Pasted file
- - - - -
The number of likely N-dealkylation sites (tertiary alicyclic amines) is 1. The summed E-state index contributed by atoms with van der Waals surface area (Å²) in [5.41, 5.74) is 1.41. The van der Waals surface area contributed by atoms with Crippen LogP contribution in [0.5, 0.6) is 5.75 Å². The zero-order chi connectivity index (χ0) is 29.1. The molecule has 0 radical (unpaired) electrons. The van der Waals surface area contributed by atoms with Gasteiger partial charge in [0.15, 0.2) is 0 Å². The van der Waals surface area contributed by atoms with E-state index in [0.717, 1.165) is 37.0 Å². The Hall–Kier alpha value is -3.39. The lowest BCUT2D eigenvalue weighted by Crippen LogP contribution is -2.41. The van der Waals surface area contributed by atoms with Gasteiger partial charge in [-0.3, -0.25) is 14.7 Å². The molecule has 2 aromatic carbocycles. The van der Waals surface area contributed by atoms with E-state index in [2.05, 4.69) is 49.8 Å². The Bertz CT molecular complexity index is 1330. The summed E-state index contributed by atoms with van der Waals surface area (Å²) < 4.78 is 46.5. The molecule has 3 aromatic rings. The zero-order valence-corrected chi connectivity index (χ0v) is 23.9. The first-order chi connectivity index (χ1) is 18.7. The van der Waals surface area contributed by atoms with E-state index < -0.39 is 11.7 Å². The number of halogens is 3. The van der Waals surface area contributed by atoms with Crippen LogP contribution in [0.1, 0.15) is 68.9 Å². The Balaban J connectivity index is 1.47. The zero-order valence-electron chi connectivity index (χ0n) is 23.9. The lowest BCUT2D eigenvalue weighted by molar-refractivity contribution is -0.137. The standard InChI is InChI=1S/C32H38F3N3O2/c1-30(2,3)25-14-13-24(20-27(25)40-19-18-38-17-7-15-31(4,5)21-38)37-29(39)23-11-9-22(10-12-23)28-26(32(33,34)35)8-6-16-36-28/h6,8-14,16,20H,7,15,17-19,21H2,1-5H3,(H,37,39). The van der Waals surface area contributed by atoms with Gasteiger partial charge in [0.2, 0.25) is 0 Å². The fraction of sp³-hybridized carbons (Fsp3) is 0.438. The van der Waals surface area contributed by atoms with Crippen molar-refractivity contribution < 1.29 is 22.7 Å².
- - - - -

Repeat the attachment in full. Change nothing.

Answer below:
The number of likely N-dealkylation sites (tertiary alicyclic amines) is 1. The summed E-state index contributed by atoms with van der Waals surface area (Å²) in [5.41, 5.74) is 1.41. The van der Waals surface area contributed by atoms with Crippen LogP contribution in [0.5, 0.6) is 5.75 Å². The zero-order chi connectivity index (χ0) is 29.1. The molecule has 0 radical (unpaired) electrons. The van der Waals surface area contributed by atoms with Gasteiger partial charge in [0.15, 0.2) is 0 Å². The van der Waals surface area contributed by atoms with E-state index in [0.717, 1.165) is 37.0 Å². The Hall–Kier alpha value is -3.39. The lowest BCUT2D eigenvalue weighted by Crippen LogP contribution is -2.41. The van der Waals surface area contributed by atoms with Gasteiger partial charge in [-0.3, -0.25) is 14.7 Å². The molecule has 2 aromatic carbocycles. The van der Waals surface area contributed by atoms with E-state index in [2.05, 4.69) is 49.8 Å². The Bertz CT molecular complexity index is 1330. The summed E-state index contributed by atoms with van der Waals surface area (Å²) < 4.78 is 46.5. The molecule has 3 aromatic rings. The zero-order valence-corrected chi connectivity index (χ0v) is 23.9. The first-order chi connectivity index (χ1) is 18.7. The van der Waals surface area contributed by atoms with E-state index < -0.39 is 11.7 Å². The number of halogens is 3. The van der Waals surface area contributed by atoms with Crippen LogP contribution in [0.1, 0.15) is 68.9 Å². The Balaban J connectivity index is 1.47. The zero-order valence-electron chi connectivity index (χ0n) is 23.9. The lowest BCUT2D eigenvalue weighted by molar-refractivity contribution is -0.137. The standard InChI is InChI=1S/C32H38F3N3O2/c1-30(2,3)25-14-13-24(20-27(25)40-19-18-38-17-7-15-31(4,5)21-38)37-29(39)23-11-9-22(10-12-23)28-26(32(33,34)35)8-6-16-36-28/h6,8-14,16,20H,7,15,17-19,21H2,1-5H3,(H,37,39). The van der Waals surface area contributed by atoms with Gasteiger partial charge in [0.2, 0.25) is 0 Å². The fraction of sp³-hybridized carbons (Fsp3) is 0.438. The van der Waals surface area contributed by atoms with Crippen molar-refractivity contribution < 1.29 is 22.7 Å².